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What Is JOST Werke's (ETR:JST) P/E Ratio After Its Share Price Tanked?

Simply Wall St

To the annoyance of some shareholders, JOST Werke (ETR:JST) shares are down a considerable 33% in the last month. Indeed the recent decline has arguably caused some bitterness for shareholders who have held through the 30% drop over twelve months.

Assuming nothing else has changed, a lower share price makes a stock more attractive to potential buyers. In the long term, share prices tend to follow earnings per share, but in the short term prices bounce around in response to short term factors (which are not always obvious). So, on certain occasions, long term focussed investors try to take advantage of pessimistic expectations to buy shares at a better price. Perhaps the simplest way to get a read on investors' expectations of a business is to look at its Price to Earnings Ratio (PE Ratio). A high P/E implies that investors have high expectations of what a company can achieve compared to a company with a low P/E ratio.

Check out our latest analysis for JOST Werke

How Does JOST Werke's P/E Ratio Compare To Its Peers?

JOST Werke's P/E of 6.97 indicates relatively low sentiment towards the stock. The image below shows that JOST Werke has a lower P/E than the average (11.0) P/E for companies in the machinery industry.

XTRA:JST Price Estimation Relative to Market March 27th 2020

Its relatively low P/E ratio indicates that JOST Werke shareholders think it will struggle to do as well as other companies in its industry classification. Many investors like to buy stocks when the market is pessimistic about their prospects. You should delve deeper. I like to check if company insiders have been buying or selling.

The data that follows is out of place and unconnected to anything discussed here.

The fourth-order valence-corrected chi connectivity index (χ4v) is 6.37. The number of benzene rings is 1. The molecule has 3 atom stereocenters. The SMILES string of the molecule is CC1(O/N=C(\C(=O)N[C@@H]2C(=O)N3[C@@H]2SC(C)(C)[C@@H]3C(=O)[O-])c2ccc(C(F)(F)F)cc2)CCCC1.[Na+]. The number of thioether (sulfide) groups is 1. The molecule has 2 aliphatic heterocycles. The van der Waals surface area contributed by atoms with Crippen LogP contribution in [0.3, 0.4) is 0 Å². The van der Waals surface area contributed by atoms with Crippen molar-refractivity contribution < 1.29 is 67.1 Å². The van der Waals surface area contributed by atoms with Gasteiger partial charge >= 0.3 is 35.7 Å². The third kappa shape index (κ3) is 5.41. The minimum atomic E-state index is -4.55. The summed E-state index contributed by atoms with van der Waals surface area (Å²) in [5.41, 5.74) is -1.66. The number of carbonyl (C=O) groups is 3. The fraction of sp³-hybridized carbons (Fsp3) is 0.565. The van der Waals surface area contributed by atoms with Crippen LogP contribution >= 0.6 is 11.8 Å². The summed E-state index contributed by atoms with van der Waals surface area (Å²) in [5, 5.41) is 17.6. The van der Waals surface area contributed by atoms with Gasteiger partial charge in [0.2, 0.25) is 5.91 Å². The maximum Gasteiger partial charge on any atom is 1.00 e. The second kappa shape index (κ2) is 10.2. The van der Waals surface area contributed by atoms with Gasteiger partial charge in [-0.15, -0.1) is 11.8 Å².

How Growth Rates Impact P/E Ratios

Earnings growth rates have a big influence on P/E ratios. If earnings are growing quickly, then the 'E' in the equation will increase faster than it would otherwise. And in that case, the P/E ratio itself will drop rather quickly. So while a stock may look expensive based on past earnings, it could be cheap based on future earnings.

JOST Werke saw earnings per share decrease by 20% last year.

Remember: P/E Ratios Don't Consider The Balance Sheet

The 'Price' in P/E reflects the market capitalization of the company. In other words, it does not consider any debt or cash that the company may have on the balance sheet. In theory, a company can lower its future P/E ratio by using cash or debt to invest in growth.

Spending on growth might be good or bad a few years later, but the point is that the P/E ratio does not account for the option (or lack thereof).

JOST Werke's Balance Sheet

JOST Werke has net debt worth 19% of its market capitalization. This could bring some additional risk, and reduce the number of investment options for management; worth remembering if you compare its P/E to businesses without debt.

The Bottom Line On JOST Werke's P/E Ratio

JOST Werke's P/E is 7.0 which is below average (16.6) in the DE market. Since it only carries a modest debt load, it's likely the low expectations implied by the P/E ratio arise from the lack of recent earnings growth. What can be absolutely certain is that the market has become more pessimistic about JOST Werke over the last month, with the P/E ratio falling from 10.4 back then to 7.0 today. For those who prefer invest in growth, this stock apparently offers limited promise, but the deep value investors may find the pessimism around this stock enticing.

When the market is wrong about a stock, it gives savvy investors an opportunity. As value investor Benjamin Graham famously said, 'In the short run, the market is a voting machine but in the long run, it is a weighing machine. So this free visual report on analyst forecasts could hold the key to an excellent investment decision.

You might be able to find a better buy than JOST Werke. If you want a selection of possible winners, check out this free list of interesting companies that trade on a P/E below 20 (but have proven they can grow earnings).

If you spot an error that warrants correction, please contact the editor at editorial-team@simplywallst.com. This article by Simply Wall St is general in nature. It does not constitute a recommendation to buy or sell any stock, and does not take account of your objectives, or your financial situation. Simply Wall St has no position in the stocks mentioned.

We aim to bring you long-term focused research analysis driven by fundamental data. Note that our analysis may not factor in the latest price-sensitive company announcements or qualitative material. Thank you for reading.